Types of Architecture
While New York City is renowned for its towering skyscrapers, the character of the city is defined by the style of its buildings.
One glance at the skyline and it becomes evident that no two buildings are really alike and each lends the city a different flavor, making NYC one of the most architecturally diverse cities in the world. Here are the five styles that built New York—and a quick primer on where to explore each one.
Often described as a refinement of Georgian Style, Federal or Adam architecture once dominated the American landscape. Typically federal houses are a square or rectangular shape and are no more than two stories high. Made from brick, they feature low-hipped roofs, elaborate doors usually surrounded with decorative crowns or small entry porches, and double-hung sash windows arranged in symmetrical rows.
Period: Early 1780-1830
Where to find them: Vandam Street in Soho has a sweet little row of Federal houses that have managed to remain close to their original appearance since being built in the 1820s.
Favorite find: 77 Bedford Street in the West Village. Built in 1799 this historic home is a free-standing, two-story home located on one of the most charming corners in the West Village. Its second owner, a copper merchant, supplied metal to Paul Revere for the boilers that powered steamboats.
Art Deco first appeared in France following World War I and can be best described as a “modernization” of many different artistic styles. The defining features of Art Deco are rich colors, bold geometric shapes, lavish ornamentation, and sleek, linear appearance.
Period: This style enjoyed popularity between 1920–1940.
Where to find them: Art Deco buildings can found all over the city, but some of the best are in Midtown between 34th Street and 50th Street between 5th and 6th Avenue.
Favorite find: Aside from one of the most famous, the Empire State Building, the Woolworth Building at 233 Broadway was one of the first US skyscrapers, and was once the tallest building in New York City.
Often perceived as the last phase of Neoclassical architecture development, Greek Revival-style homes are usually painted white to resemble the white marble found on many costly public buildings. Bold details with simple moldings along with heavy cornices, gables with pediments, unadorned friezes, and columns and pilasters are typical of this style.
Period: Late 18th through early 19th Century
Where to find them: The East Village/Lower East Side Historic District, which runs from Second Avenue and Second Street up through Sixth Street. With over 330 buildings in the historic district, there is no shortage of building constructed in the Greek Revival style.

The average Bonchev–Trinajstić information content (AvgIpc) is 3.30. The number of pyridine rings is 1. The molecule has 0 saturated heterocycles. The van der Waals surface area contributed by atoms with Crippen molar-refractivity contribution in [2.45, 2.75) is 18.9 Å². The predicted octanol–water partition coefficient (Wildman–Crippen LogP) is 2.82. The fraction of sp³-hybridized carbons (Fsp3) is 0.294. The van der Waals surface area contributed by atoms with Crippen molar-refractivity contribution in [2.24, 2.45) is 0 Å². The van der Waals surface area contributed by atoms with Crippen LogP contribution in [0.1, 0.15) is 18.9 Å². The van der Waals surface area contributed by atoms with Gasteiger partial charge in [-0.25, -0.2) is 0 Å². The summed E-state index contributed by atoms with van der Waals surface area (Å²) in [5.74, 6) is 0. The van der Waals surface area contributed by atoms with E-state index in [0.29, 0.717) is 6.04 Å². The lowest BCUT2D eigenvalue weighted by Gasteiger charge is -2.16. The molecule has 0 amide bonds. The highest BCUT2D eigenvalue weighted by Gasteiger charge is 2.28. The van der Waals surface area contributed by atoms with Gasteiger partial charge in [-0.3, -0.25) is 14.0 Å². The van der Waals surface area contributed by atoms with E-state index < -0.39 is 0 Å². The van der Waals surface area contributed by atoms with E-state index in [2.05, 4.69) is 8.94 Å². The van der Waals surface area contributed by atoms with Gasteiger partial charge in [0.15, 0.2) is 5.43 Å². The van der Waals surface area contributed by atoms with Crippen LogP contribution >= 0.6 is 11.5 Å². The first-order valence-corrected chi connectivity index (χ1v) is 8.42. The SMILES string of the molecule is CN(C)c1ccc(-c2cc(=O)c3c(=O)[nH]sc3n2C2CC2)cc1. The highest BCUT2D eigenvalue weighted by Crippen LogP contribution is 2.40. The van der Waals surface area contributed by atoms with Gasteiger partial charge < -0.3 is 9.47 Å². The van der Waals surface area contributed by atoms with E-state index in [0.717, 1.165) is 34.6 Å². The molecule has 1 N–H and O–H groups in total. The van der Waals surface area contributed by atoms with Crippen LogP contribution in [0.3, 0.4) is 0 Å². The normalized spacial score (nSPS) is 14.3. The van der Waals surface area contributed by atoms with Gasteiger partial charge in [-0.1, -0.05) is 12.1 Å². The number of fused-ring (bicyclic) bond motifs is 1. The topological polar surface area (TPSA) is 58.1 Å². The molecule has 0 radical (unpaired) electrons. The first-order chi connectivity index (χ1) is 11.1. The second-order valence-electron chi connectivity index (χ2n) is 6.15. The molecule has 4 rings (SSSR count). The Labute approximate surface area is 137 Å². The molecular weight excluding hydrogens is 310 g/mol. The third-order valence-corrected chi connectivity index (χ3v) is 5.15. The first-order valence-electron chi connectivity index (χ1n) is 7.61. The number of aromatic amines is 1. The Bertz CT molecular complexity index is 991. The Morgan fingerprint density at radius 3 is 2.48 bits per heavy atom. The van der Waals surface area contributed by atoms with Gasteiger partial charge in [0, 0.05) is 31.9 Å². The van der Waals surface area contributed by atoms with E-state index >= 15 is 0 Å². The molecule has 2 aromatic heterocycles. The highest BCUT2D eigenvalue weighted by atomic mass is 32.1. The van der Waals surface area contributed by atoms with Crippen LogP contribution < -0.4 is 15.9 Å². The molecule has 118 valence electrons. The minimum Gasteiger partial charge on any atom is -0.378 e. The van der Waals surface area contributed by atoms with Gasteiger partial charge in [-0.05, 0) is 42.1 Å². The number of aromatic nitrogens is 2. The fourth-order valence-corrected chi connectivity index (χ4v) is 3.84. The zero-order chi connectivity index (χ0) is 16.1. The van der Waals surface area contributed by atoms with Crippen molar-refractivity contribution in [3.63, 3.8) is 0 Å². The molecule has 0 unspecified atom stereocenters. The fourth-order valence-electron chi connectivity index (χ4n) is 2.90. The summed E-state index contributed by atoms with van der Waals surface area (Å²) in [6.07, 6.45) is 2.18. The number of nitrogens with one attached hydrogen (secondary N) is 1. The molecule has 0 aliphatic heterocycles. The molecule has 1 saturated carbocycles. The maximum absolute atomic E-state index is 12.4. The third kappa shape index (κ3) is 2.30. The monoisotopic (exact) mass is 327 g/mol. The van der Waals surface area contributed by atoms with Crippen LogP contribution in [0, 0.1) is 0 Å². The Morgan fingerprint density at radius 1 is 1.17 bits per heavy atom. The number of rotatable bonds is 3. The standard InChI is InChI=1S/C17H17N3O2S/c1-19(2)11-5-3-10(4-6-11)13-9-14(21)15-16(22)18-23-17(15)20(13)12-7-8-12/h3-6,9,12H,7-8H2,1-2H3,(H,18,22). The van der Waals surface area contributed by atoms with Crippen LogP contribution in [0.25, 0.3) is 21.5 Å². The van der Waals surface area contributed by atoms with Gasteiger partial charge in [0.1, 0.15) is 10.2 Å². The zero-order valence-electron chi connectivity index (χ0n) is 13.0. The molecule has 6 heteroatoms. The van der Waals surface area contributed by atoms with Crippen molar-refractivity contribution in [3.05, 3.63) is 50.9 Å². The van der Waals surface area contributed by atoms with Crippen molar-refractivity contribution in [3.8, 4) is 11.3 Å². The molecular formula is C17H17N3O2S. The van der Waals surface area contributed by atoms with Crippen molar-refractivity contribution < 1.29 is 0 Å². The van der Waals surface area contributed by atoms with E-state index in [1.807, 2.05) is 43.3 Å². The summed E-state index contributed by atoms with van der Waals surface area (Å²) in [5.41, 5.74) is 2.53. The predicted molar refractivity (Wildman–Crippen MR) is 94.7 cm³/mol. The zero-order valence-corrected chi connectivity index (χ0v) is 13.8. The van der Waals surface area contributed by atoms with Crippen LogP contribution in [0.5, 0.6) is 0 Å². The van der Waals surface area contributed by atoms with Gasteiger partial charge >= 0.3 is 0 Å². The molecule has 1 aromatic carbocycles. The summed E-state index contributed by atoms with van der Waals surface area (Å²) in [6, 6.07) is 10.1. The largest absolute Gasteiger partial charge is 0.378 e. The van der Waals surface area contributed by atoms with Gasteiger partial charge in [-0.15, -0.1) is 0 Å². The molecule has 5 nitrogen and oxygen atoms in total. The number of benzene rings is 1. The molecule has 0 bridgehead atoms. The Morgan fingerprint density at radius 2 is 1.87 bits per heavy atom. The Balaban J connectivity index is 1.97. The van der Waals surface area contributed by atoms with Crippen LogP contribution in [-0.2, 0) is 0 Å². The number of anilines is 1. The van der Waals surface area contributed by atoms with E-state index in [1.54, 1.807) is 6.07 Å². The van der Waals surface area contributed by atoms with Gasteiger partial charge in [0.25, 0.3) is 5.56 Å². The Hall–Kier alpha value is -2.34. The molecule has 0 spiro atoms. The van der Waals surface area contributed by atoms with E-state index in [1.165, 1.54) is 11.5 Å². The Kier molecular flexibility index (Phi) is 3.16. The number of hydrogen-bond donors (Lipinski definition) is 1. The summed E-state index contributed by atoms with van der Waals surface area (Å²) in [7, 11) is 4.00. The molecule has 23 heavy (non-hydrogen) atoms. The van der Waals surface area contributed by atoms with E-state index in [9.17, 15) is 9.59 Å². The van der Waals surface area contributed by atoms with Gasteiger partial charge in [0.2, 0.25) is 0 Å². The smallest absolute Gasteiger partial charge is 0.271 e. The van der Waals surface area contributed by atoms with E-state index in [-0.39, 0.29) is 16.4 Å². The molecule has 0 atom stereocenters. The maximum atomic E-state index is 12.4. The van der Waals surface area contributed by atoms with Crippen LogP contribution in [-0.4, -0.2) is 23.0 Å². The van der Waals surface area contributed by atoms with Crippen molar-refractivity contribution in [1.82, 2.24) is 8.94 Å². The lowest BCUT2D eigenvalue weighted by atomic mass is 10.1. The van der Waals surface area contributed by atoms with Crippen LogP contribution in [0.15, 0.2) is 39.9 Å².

Favorite find: St. Mark’s church on 10th Street and Second Avenue. Steeped in New York City history, the church was originally built in 1660 as a family chapel by Peter Stuyvesant. One hundred years later, his great-grandson, Petrus, donated the property to the Episcopal church, and in 1795 the cornerstone of the present day church was laid.
Popularized in the 1840s as an alternative to Gothic or Greek Revival architecture, this style is characterized by low pitched roofs with emphatic eaves. Rounded windows separated or flanked by columns or pilasters are trimmed with lively variations such as U-shaped crowns, but the most outstanding feature is the square tower, topped with a bracketed cornice.
Where to find them: The city is rich in Italianate-style buildings, especially in the Soho-Cast Iron Historic District, which has 26 blocks full of buildings with cast-iron facades, many of which are done in this style. Greene Street between Houston and Canal has the richest section of Italianate-style buildings.
Favorite find: Completed in 1871 as a warehouse for the famous furrier William Gunther, the Gunther Building at 469 Broome Street in Soho should not be missed. Finished in a stunning white and featuring a cast-iron façade, ornate Corinthian columns, and 90-degree curved glass windows, the building is a visual masterpiece rich in history.
A popular style for churches, Gothic Revival is notable for the steeply pitched roofs, gables, pointed arches, elaborate porches, roof gables, and medieval details such as gargoyles and stained glass.
Where to find them: Gothic Revival style buildings and churches can be found all over the city. The campus of Fordham University and City College both have numerous buildings done in this style that are worth seeing.
Favorite find: Located at 112th Street and Amsterdam Avenue, St. John the Divine is the city’s most exquisite example of Gothic Revival architecture. Its grandeur begins with its length—601 feet—and continues with its 124-foot high nave; at the east end of the nave is the largest stained glass window in the United States.